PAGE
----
Tuesday, March 24, the Student Assembly Senate passed the Medical Amnesty Reform Resolution, which prevents the administration from using a student’s history of medical amnesty against them in a conduct hearing.
In its own words, the resolution “strongly urges the Dean of Students and Vice President for Student Affairs to revise the Medical Amnesty Policy to specify that medical amnesty may only be considered in the Conduct system for the assignment of bona-fide educational or treatment requirements.”
The resolution highlights the misleading nature of the College of William and Mary’s current medical amnesty policy, and seeks to make amnesty meaningful and effective. It currently allows the Office of Student Conduct to consider a student’s previous medical amnesty history during any later proceedings with either the Conduct or Honor Councils. These considerations could lead to punitive action against the student, which directly contradicts any sort of amnesty the student may have thought he or she had.
In response, the resolution calls for medical amnesty history to only be used in deciding “bona-fide educational or treatment requirements,” while simultaneously listing all punitive actions that should not be sanctioned against students for having a medical amnesty history. It also calls for the inclusion of a clear list of every possible educational and treatment requirement — a great start to a programming initiative.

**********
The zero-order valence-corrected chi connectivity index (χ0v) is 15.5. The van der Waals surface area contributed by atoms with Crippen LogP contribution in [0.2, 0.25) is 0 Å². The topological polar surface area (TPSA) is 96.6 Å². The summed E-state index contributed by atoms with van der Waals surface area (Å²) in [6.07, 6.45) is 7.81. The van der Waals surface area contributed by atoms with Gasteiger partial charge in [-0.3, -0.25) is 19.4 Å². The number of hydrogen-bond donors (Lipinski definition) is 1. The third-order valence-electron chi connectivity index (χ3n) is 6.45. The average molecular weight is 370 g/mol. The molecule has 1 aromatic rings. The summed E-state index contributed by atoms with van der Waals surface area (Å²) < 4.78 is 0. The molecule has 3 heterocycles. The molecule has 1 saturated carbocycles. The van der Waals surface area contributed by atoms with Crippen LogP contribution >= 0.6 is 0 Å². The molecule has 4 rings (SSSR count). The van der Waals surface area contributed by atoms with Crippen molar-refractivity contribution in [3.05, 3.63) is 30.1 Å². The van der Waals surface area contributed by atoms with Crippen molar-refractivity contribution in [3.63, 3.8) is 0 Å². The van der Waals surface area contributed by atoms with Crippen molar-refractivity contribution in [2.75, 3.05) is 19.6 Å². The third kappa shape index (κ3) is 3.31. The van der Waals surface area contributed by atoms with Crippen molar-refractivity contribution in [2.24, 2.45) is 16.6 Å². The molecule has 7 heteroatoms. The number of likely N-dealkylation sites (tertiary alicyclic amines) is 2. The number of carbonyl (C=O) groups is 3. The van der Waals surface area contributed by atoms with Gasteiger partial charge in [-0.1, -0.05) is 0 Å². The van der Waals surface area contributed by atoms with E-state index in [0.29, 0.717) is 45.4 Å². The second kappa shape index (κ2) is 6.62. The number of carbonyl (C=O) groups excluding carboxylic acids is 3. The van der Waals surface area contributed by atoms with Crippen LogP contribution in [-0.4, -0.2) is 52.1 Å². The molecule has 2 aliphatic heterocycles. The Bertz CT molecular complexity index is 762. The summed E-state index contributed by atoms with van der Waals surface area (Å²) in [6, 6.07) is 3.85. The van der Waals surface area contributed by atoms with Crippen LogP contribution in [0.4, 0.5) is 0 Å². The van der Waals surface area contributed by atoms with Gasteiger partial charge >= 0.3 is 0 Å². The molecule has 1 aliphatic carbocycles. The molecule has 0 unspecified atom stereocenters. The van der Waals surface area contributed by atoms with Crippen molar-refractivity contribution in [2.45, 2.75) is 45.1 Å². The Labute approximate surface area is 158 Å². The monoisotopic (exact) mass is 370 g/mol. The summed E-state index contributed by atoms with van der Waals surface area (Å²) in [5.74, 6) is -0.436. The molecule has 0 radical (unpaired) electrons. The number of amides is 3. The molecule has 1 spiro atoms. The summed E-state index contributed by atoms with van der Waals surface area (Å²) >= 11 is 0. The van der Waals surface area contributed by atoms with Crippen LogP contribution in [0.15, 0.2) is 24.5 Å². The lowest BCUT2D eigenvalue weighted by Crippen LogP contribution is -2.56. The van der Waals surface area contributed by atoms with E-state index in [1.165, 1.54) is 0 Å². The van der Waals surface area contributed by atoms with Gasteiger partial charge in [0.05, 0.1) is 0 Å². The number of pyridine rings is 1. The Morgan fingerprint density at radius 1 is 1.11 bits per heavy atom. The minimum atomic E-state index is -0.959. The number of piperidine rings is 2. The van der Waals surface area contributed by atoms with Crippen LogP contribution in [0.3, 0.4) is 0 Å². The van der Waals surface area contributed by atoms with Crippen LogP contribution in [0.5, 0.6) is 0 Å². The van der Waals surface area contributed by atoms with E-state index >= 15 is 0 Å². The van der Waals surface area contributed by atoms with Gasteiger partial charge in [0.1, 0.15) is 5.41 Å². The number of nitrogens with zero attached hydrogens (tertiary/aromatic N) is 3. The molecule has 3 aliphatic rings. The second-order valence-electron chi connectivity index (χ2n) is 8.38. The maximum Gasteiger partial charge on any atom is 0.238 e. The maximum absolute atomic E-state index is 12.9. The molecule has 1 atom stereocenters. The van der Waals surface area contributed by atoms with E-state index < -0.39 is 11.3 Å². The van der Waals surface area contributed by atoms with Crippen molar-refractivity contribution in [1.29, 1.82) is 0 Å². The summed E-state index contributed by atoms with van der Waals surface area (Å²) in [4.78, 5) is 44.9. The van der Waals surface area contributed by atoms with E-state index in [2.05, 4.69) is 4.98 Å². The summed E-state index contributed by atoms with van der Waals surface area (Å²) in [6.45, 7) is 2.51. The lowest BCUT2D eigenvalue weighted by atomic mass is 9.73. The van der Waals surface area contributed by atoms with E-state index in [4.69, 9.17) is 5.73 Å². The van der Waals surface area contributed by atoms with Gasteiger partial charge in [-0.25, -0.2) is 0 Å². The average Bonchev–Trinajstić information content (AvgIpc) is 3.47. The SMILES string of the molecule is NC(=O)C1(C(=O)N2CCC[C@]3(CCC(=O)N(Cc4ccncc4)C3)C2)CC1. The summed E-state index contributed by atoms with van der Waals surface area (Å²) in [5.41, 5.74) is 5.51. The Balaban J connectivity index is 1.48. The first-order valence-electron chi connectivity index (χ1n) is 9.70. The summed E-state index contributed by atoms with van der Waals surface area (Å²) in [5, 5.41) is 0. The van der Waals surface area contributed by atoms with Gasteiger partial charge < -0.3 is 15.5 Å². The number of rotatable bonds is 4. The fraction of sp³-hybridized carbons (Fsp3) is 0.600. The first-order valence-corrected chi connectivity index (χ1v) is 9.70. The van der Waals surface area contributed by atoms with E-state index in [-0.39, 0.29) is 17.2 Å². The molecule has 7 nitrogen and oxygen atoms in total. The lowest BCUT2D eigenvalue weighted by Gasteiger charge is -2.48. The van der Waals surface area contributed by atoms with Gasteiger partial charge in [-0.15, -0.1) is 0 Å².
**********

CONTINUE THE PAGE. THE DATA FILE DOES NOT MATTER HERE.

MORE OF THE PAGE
The resolution also fully acknowledges and seeks to correct the negative implications of the current policy on student safety, and claims that medical amnesty first and foremost should promote student health. Because of the possible repercussions of a medical amnesty history on subsequent proceedings of College policy violations, students hesitate to call for help and invoke medical amnesty.
Rather than invite students to seek help during alcohol crisis situations, the current amnesty policy forces students to make a decision between their health and their record, and student safety may be sacrificed as a result. The resolution speaks to the Student Assembly’s genuine concern for student health and is a productive and meaningful step towards its promotion. Too much is at risk in matters of alcohol poisoning for the school to continue with a misleading and ineffective amnesty policy, and the senate’s resolution would go a ways toward solving this problem.
The senate’s Medical Amnesty Reform Resolution is a clear, well-researched and purposeful resolution. It not only addresses the extremely pertinent problem of student health on campus, but also provides a well thought-out solution for a revised policy. The senate leveraged its limited power towards a necessary goal that will hopefully be well-received by the administration for the betterment of student life and health.